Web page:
Comment from: Jeremy Ellis [Visitor]

Jeremy Ellis
4 stars

Hi Bill:
Good article, not sure if you are the person to ask, but I am doing some data manipulation and visualization with midi files and am having a terrible time finding simple midi files that just have the melody and not several extra tracks. It should be easy just to find simple songs but most midi files have multiple tracks or complex tracks on one channel. In your experience have you ever found a midi site or search term that finds midi files with just the melody?

05/30/11 @ 00:46

In response to: An Amazing List of Beatle "Firsts"

Comment from: Joe [Visitor]


I have to comment on David response.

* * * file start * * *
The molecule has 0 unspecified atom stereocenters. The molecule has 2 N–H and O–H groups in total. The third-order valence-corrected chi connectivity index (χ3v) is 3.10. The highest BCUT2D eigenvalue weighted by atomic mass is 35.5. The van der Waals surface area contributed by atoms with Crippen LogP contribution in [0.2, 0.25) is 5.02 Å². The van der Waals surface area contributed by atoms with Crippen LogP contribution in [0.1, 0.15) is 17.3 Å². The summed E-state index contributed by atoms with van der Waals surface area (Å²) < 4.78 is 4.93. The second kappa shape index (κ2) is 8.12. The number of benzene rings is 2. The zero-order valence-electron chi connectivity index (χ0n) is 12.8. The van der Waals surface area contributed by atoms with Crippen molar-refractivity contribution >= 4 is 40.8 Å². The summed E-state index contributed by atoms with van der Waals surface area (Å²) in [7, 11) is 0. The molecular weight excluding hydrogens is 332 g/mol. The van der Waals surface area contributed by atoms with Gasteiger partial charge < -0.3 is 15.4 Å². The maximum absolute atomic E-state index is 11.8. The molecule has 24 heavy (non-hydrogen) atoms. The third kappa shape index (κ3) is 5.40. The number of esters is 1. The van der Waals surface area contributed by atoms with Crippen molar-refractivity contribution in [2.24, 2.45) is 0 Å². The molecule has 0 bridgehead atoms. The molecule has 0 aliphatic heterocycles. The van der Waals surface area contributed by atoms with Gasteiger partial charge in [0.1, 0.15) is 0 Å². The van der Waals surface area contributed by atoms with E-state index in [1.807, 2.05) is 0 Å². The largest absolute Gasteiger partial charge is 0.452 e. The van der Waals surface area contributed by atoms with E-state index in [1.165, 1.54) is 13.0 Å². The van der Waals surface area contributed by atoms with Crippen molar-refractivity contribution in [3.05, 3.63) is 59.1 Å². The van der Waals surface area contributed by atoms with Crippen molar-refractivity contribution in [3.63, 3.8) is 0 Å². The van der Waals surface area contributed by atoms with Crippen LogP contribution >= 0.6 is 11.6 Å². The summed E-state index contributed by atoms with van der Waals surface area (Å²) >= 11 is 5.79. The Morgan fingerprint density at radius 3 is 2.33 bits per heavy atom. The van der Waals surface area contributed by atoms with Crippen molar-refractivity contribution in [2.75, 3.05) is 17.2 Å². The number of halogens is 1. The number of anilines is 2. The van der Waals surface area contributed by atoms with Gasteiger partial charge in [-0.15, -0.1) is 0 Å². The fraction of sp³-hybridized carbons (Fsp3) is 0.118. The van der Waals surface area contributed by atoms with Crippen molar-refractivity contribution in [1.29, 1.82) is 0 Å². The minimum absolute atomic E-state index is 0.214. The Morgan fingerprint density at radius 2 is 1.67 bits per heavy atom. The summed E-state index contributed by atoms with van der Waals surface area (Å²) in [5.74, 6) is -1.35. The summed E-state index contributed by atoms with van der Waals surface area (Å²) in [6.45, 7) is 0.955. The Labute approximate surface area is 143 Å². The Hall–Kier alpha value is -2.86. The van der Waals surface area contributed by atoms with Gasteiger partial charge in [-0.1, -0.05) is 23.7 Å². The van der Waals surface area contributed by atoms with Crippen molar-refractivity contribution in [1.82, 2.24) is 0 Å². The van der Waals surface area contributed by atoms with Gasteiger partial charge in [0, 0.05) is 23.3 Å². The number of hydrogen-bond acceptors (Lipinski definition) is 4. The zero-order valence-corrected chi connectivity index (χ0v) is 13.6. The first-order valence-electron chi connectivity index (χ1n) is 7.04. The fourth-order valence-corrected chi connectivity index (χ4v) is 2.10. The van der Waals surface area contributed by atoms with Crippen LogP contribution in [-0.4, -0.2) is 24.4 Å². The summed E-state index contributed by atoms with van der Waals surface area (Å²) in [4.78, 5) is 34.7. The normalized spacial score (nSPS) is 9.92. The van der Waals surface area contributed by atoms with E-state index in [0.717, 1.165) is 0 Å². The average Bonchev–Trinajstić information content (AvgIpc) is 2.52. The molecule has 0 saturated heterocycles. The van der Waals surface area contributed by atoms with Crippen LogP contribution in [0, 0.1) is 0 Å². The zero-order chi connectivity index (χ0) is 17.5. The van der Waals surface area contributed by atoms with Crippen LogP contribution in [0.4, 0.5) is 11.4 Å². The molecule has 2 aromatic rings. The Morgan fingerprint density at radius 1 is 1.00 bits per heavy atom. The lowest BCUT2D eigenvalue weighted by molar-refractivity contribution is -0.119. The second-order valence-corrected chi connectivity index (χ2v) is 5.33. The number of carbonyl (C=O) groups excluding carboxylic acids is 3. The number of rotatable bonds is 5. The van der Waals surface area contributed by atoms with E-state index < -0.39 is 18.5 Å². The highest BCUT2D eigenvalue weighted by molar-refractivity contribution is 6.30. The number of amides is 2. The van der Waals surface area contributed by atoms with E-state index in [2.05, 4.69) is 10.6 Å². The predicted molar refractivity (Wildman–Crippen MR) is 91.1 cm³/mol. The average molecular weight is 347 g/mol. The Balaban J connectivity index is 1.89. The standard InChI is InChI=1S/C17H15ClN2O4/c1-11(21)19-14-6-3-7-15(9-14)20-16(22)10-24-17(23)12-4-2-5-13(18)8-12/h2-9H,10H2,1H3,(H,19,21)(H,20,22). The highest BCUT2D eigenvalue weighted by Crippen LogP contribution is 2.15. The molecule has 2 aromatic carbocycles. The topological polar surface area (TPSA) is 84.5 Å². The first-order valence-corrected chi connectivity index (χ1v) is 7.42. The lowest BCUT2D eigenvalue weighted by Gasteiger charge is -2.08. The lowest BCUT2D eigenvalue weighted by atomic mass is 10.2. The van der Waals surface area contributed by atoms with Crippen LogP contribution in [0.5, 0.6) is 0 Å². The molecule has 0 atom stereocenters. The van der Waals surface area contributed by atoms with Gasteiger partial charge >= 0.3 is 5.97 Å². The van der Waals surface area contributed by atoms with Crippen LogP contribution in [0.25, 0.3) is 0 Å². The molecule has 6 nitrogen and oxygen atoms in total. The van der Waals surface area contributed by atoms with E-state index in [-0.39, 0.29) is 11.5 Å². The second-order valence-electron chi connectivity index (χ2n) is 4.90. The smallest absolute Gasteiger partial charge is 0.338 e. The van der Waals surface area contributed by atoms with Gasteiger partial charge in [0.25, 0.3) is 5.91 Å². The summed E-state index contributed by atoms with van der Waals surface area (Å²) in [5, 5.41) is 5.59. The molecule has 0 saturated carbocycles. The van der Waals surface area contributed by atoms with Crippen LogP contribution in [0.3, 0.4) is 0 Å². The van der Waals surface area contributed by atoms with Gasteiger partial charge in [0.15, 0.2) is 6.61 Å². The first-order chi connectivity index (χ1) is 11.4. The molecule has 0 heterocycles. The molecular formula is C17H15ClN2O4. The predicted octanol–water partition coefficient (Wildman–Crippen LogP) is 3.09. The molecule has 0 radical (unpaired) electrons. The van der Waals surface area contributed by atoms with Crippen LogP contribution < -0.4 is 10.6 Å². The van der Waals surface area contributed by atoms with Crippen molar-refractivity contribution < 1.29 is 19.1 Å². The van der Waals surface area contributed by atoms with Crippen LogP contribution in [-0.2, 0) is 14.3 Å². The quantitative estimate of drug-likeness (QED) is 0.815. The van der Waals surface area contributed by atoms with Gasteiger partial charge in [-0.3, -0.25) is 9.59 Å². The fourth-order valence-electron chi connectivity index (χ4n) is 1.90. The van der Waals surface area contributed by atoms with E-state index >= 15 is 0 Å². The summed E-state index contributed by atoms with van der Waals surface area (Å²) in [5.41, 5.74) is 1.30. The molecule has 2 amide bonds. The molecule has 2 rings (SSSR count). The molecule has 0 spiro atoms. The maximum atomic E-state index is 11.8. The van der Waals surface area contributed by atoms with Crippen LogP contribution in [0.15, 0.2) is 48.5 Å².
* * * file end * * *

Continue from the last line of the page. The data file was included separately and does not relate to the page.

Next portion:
As for the use of samples in recording, ever heard of “Leader Of The Pack” by the Shangri-Las. Is that a motorcycle I hear? =

That is called a sound effect not a music sample.

“The Beatles were the first to release a pop record with sitar, however they were not the first to use one. The Yardbirds recorded unreleased tracks with sitar before them. It was on “Norwegian Wood” not “It’s Only Love".For that I’ll give you half = .5

Well since the Yardbirds didn’t release the song with the sitar and the Beatles did counts. Plus George is the rock gutiarist to play one a rock record.

The Beatles did not invent the music video. One example would be Elvis Presley’s promo for “Jailhouse Rock". Also, the Animals did a colour studio promo for “House Of The Rising Sun” in 1964 =

Elvis was not a promo but a scene from a movie. The Beatles made full promo films seperate from a musical or live performances.

I actually don’t care to correct Bill on the other things but some of the points on the article is wrong but really not that many.

02/04/11 @ 11:01